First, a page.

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Omaha Magazine

Serving With Heart: The Journey that Brought Herbe Sainte's Justin Halbert Home

Apr 29, 2021 03:46PM ● By Sara Locke
Justin Halbert in Herbe Sainte bar area

Photo by Bill Sitzmann

When considering the thoughtful, daring, complex touches at Herbe Sainte, one would assume that the mind behind the popular restaurant knows what makes life truly delicious. Everything from the sourcing to the plating has a purpose, and intention can be found in the smallest details. The architect of these experiences, Justin Halbert, sees his work as an opportunity to share what he loves most about life, and to bring a little of the great big world to the city he loves.

While Omaha is where Halbert was born, and where he applies his knowledge of restaurants and recipes, his story takes a more nomadic theme. It crosses oceans, and proves that home is wherever compassion drives you.

The Legacy

Halbert reflected on his upbringing and the example his parents set for him. “From a very young age, they included us in activities like feeding the hungry, and volunteering with Habitat for Humanity. The focus was always on giving back as much as we could from ourselves. These were truly some of my most loved childhood memories, just finding a way to be of service. My parents showed us every day how easily we could make a difference.”

They also set the precedent that wherever you were, and wherever you were needed, you were home. They raised their children to believe that one doesn’t need deep roots to grow strong, and had moved seven times before Halbert graduated high school.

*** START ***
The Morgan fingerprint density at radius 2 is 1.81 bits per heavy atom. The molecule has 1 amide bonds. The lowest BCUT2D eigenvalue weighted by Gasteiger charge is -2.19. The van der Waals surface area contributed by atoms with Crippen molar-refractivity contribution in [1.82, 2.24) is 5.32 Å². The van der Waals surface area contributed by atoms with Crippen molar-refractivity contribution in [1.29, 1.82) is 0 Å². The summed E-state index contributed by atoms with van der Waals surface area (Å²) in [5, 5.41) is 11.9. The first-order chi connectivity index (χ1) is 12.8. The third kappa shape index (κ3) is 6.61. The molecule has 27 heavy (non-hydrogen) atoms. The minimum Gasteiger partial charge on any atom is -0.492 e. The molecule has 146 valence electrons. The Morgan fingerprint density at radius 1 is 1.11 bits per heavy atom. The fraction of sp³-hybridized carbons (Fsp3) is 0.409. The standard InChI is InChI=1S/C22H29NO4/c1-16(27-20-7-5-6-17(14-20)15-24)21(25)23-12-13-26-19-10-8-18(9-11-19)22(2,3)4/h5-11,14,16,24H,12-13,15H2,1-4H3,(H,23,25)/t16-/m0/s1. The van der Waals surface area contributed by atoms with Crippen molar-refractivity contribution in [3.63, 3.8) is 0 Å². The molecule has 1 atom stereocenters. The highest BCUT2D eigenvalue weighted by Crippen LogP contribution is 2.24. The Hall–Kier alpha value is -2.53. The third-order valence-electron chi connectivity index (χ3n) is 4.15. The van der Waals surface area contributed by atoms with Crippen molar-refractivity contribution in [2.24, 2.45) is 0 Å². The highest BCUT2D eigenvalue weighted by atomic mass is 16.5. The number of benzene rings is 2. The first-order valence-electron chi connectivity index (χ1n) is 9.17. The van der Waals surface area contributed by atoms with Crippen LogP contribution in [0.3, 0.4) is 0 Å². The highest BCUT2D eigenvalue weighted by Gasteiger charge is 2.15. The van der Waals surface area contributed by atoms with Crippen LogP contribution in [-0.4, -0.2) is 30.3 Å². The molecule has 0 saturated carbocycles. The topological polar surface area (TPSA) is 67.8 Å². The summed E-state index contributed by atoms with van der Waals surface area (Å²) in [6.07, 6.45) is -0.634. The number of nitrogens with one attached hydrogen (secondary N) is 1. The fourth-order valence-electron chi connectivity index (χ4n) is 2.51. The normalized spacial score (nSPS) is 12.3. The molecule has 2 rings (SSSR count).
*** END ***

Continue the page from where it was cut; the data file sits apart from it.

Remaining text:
Education Beyond Academics

Tragically losing his mother as a teenager forced Halbert to consider what kind of life he wanted, and what would have made her proud. “I was 17 when I lost my mom, and that became a catalyst.”

Halbert attended the University of Florida, but found himself directionless. “I was good at math and certain subjects, but couldn’t pinpoint what I wanted from college. Nothing was sticking. My sophomore year I decided to leave school,” he said. 

Not knowing where his path would lead, Halbert began to reflect on the times he felt he was in the right place. “Falling back on the things I had loved about my life, the two things that formed who I was as a person were travel and service.”

Halbert joined the Peace Corps, traveling overseas to put everything his parents taught him into practice. 

Planting Seeds

“So much of how I manage has to do with what I learned and how I was treated in the Peace Corps,” he said. “The way they communicate and assess your skills allows each person to flourish, and to offer exactly what they’re best at for the best outcome.”

Halbert has no regrets from his college experience. “You’re funneled into occupations or missions based on your degree. I’d gone to school with the goal of becoming a teacher,” he said. “My mom was a teacher, so I had an affinity for the work. Because of that education, I was assigned a language mission.”

That assignment resulted in a profound encounter for Halbert, which only fueled his belief that he was exactly where he needed to be.